Tissue Residues and Hazards of Waterborne Pesticides for Federally Listed and Candidate Fishes of the Sacramento-San Joaquin River Delta

Aerial View of the Sacramento-San Joaquin River DeltaThe Sacramento-San Joaquin Delta is formed at the confluence of the south-flowing Sacramento River and the north-flowing San Joaquin River.  The estuary encompasses 1,600 square miles, drains over 40 percent of the State of California, and provides habitat and stop-over ground to numerous species of fish and wildlife.  Two-thirds of salmon that migrate into California pass through the Delta, as do nearly half the migrating waterfowl and shorebirds.  The estuary, due to the world's largest manmade plumbing job, provides 7.2 million acre-feet of water a year for export, irrigates 4.5 million acres of farmland, and provides drinking water for 20 million Californians (SFEP 1992). Sacramento Winter-Run ChinookThe Delta provides habitat to many species of aquatic wildlife, including the federally-listed, threatened Delta smelt (Hypomesus transpacificus) and Sacramento winter-run chinook (Oncorhynchus tschawytscha) and the proposed-threatened longfin smelt (Spirinchus thaleichthys) and Sacramento splittail (Pogonichthys macrolepidotus). Other aquatic species dependent upon the watershed, also suffering severe population declines, include the recently listed California red-legged frog (Rana aurora draytonii), the tiger salamander (Ambystoma tigrinum), giant garter snake (Thamnophis gigas), and the western pond turtle (Clemmys marmorata). Many fisheries are in a rapid decline in the Delta, smelt populations are estimated to have declined approximately 90percent in the last 20 years.  Of the original 29 indigenous fish species in the Delta, 12 have either been eliminated entirely, or are currently threatened with extinction (SFEP 1993).  Population declines are attributed Tiger Salamanderto a combination of factors including increasing water diversions for export, loss of habitat, increased competition and predation from introduced species, and impaired water quality. This report summarizes the results of three studies conducted by the U.S. Fish and Wildlife Service between 1994 and 1995.  Biologists surveyed water and fish for metals, trace elements, and organics from the Sacramento and San Joaquin Rivers, to evaluate potential metal and trace element loading, and performed toxic identification evaluations (TIEs) on water from the back sloughs of the Delta.  The studies were scoping in nature, designed to screen for potential problems and define the direction and focus of future investigations.

SilversideMethods: Salvage Delta smelt  were analyzed for selenium and mercury, and composite egg samples were analyzed for selenium.  Individual and composite smelt and silverside samples were analyzed for aluminum, arsenic, boron, barium, beryllium, cadmium, chromium, copper, iron, mercury, magnesium, manganese, molybdenum, nickel, lead, selenium, strontium, vanadium, zinc, and scanned for organic contaminants.  Grab water samples were also collected at these two sites, preserved with nitric acid, and scanned for metal and trace element concentrations.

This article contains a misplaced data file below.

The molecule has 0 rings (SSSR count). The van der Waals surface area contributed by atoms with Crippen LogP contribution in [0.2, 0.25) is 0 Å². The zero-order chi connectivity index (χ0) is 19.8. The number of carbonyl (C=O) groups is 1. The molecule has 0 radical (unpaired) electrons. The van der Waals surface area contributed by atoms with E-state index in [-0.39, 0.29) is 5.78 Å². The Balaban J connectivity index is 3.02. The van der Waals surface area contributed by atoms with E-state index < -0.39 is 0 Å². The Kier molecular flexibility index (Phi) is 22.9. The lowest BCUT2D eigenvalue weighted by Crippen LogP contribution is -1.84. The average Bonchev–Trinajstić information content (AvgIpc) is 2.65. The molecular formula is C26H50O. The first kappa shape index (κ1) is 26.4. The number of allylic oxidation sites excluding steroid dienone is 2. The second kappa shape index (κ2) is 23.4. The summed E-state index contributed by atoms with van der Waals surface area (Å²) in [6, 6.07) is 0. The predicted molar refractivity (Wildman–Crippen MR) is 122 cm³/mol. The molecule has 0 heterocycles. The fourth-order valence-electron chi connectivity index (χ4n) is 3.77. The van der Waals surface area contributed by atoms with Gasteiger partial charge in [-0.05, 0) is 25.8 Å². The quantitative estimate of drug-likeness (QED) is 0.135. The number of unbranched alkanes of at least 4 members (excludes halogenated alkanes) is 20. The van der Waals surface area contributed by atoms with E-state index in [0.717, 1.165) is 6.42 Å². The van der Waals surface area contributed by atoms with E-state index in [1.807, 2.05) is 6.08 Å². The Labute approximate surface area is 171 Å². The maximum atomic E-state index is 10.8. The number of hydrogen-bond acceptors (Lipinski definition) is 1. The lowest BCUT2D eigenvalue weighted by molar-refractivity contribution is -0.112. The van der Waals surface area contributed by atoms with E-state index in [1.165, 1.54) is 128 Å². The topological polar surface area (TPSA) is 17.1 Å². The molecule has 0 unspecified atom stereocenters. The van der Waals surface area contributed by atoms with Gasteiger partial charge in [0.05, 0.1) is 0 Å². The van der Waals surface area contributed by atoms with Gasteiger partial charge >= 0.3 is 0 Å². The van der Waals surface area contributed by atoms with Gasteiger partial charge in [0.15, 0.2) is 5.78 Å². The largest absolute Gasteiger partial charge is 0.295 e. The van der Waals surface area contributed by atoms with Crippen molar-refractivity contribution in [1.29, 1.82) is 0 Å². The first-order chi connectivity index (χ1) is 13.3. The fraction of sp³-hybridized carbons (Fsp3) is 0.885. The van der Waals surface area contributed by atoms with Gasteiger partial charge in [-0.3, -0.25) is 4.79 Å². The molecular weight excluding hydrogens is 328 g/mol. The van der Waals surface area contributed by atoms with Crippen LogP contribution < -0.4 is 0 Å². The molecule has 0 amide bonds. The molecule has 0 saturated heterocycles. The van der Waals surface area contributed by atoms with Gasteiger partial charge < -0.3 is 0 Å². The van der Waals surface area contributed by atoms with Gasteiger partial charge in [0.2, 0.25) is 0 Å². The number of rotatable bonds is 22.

Conclusions:

  • Delta SmeltWhole-body mercury concentrations are elevated in both Delta smelt in the Sacramento River and inland silversides in the San Joaquin River.  Further research is needed to determine potential impacts to these and predatory fish populations from these body burdens.
  • Copper concentrations are over 30 times higher than normal published background concentrations in Delta smelt in the Sacramento River.  Zinc is 10 times higher than normal background for rainbow trout.
  • Naphthalene concentrations may be elevated in Delta smelt. The source and potential impacts to smelt reproduction need to be evaluated.
  • Although detectable concentrations of pesticides were not found in this study, it is probably only a reflection of the timing and weather conditions associated with this particular sample collection regime. Pesticide residues remain a potential risk to aquatic Bay/Delta communities at other times of the year.

Satellite View of the DeltaLearn More by Reading the Full Report: Bennet, J., Hofius, J., Johnson, C., and Maurer, T., Tissue Residues and Hazards of Waterborne Pesticides for Federally Listed and Candidate Fishes of the Sacramento-San Joaquin River Delta, California: 1993-1995, USFWS, Div. of Env. Contaminants, Sacramento, CA. 2001.

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